Counting black beauties, bay beauties, duns, palominos, roans, blacks, sorrels, whites, and grays too...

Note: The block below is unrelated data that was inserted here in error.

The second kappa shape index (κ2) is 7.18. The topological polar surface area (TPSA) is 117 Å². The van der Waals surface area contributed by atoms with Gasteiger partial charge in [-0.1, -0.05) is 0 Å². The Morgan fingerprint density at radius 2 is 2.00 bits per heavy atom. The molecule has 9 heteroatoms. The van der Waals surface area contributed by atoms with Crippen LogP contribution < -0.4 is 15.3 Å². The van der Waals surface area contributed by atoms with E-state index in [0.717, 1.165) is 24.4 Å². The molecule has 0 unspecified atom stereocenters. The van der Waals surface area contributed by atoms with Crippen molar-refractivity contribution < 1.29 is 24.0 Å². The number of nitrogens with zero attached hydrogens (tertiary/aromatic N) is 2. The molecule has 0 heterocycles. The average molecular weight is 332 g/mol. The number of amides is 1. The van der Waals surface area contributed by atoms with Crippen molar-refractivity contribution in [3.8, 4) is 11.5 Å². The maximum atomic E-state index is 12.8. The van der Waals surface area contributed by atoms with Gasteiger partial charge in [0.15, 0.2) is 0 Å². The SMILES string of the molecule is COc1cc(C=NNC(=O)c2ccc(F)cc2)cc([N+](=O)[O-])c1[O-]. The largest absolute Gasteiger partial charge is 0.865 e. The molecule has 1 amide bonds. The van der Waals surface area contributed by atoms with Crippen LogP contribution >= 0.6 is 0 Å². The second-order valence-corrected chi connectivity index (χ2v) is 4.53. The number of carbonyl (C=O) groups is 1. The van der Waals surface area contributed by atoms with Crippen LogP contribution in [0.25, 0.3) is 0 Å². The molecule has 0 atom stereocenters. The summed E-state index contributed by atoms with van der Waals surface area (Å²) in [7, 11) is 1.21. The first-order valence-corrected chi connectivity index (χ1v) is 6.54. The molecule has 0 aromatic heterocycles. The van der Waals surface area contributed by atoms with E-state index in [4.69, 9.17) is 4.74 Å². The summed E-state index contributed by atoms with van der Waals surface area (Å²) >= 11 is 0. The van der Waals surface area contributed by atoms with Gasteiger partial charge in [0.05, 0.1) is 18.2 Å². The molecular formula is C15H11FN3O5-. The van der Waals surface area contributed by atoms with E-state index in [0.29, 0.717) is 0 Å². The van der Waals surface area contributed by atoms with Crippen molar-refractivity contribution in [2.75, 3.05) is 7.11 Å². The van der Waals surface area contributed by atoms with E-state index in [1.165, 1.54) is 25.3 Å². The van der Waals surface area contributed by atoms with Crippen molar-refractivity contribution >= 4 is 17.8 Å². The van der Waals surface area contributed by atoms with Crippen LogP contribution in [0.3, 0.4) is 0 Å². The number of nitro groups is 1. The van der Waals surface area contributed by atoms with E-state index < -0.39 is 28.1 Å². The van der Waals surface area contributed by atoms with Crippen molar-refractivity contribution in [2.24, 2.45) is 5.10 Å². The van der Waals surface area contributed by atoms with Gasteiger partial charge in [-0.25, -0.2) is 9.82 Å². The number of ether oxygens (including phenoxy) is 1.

Counting wild horses from a small airplane or helicopter can make some observers queasy, but Bruce Thompson, a wild horse and burro specialist and an expert in aerial surveys, is often called on to help with wild horse counts throughout the west. “It is pretty special to have a bird’s eye view of wild horses, spread across the landscape,” said Thompson “I’m thankful that these flights and our counting system allow us as skilled observers, to get the most accurate counts possible.” As most herd management areas in the west cover huge areas with poor roads, BLM uses aerial surveys to estimate how many horses are in each population. Some complexes of adjacent herd management areas have over 3,000 horses in areas that require several days of flying. Since 2013, BLM has used methods outlined in the Standard Operating Procedures for Wild Horse and Burro Double-Observer Aerial Surveys that cover the entire area thoroughly and lead to accurate estimates. The variety of horse colors in many herds makes it easier to distinguish bands. “We keep track of those marks, and photograph and video large groups, so we can rule out the chance of double-counting the same group of horses.”
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